References to the possibility of using cotton fibers in primary backings have of course appeared in patents, but no practical approach to the production of a backing from cotton fibers which would have satisfactory mechanical properties had been made prior to the present invention. In fact, the shortness and thinness qualities of cotton fibers have made it quite difficult to envision a practical cotton fiber based composite which would withstand the large strains and high stresses occasioned during tufting machine needle penetrations. A typical cotton fiber may have a length on the order of /2 to 1V2 inches and a width corresponding to a denier of about 1. When one envisions an assembly of such fine short fibers being repeatedly penetrated by a bank of closely spaced tufting needles of substantial size, the severity of the problem becomes evident.

SUMMARY OF THE INVENTION Accordingly, it is a general object of this invention to provide a novel nonwoven fabric product made largely from such readily available textile grade staple fibers as cotton, which product may serve as a primary backing for tufted carpets. This backing not only has attractive cost and performance characteristics but also is amenable to dyeing, rot and mildew resistance treatments, and flame retardancy treatments.

Although cotton fibers and the types of blends of cotton and other fibers used in textile yarn making are preferred for use as a basic material for the fabrics of the invention, this fiber content may in a broader aspect of the invention be viewed as the fine fiber content, by which is meant staple fibers having deniers of about three or less. For example, low denier rayons or blends having these characteristics may at times be available at attractive prices and could be used if the basic principles of the invention were applied in processing such materials.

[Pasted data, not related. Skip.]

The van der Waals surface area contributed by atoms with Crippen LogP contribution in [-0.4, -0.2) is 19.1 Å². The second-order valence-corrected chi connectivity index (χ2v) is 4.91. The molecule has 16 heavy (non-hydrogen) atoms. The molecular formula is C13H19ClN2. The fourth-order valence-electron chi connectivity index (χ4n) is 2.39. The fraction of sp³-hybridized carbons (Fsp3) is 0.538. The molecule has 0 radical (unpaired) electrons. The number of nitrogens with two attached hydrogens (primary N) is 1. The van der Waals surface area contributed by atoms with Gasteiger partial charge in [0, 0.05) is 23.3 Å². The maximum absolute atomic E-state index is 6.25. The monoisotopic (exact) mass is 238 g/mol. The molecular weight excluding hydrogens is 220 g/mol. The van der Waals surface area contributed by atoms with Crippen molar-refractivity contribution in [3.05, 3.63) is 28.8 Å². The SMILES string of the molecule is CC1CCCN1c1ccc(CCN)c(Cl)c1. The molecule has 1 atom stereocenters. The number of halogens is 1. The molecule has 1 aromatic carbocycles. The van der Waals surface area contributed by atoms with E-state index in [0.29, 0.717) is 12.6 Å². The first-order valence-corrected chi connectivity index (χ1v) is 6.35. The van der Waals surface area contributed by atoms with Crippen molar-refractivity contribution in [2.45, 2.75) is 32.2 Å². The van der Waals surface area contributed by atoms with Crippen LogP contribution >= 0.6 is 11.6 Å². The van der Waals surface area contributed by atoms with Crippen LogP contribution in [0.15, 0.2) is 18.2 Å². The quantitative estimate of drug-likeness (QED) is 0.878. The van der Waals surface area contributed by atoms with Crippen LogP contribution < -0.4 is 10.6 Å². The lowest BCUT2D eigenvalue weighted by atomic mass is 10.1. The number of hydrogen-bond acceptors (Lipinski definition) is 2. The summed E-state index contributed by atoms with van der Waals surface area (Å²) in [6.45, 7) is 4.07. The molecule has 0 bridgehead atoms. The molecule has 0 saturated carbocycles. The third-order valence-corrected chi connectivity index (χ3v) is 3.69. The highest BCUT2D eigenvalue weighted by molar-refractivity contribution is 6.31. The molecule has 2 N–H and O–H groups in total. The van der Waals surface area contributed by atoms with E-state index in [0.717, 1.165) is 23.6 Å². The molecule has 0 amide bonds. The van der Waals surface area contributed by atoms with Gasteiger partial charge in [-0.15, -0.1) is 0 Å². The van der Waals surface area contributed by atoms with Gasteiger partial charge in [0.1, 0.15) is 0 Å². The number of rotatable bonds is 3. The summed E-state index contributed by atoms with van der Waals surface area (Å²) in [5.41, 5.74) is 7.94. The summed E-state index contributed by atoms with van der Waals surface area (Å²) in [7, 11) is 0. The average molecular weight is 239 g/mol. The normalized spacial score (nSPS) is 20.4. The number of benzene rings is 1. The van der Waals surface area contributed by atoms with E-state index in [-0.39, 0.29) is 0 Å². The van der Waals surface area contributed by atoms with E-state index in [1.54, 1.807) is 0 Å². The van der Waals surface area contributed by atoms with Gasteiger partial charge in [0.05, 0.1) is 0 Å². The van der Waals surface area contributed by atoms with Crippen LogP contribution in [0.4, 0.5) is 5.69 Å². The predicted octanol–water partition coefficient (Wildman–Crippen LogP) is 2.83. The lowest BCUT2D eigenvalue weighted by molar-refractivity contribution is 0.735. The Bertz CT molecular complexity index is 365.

In accordance with the present invention the fine fibers are combined with smaller numbers of longer coarser fibers to form a nonwoven base web. Although air laid webs can be employed, normally it is preferable that the fine and coarse fiber contents be carded together and that the card webs be crosslapped to provide the nonwoven base material.

For the coarse fiber content, synthetic fibers of at least 6 denier and having staple lengths at least as great as 4 inches are suitable, with somewhat coarser (e.g. 10 to 20 denier) fibers being preferred ordinarily. The coarse fibers may be formed from various materials. From the standpoint of cost, polyester fibers are particularly attractive, but good results also have been obtained using polypropylene fibers. From the standpoint of flame retardancy, glass fibers and modacrylic fibers have outstanding properties, and these may be used if desired.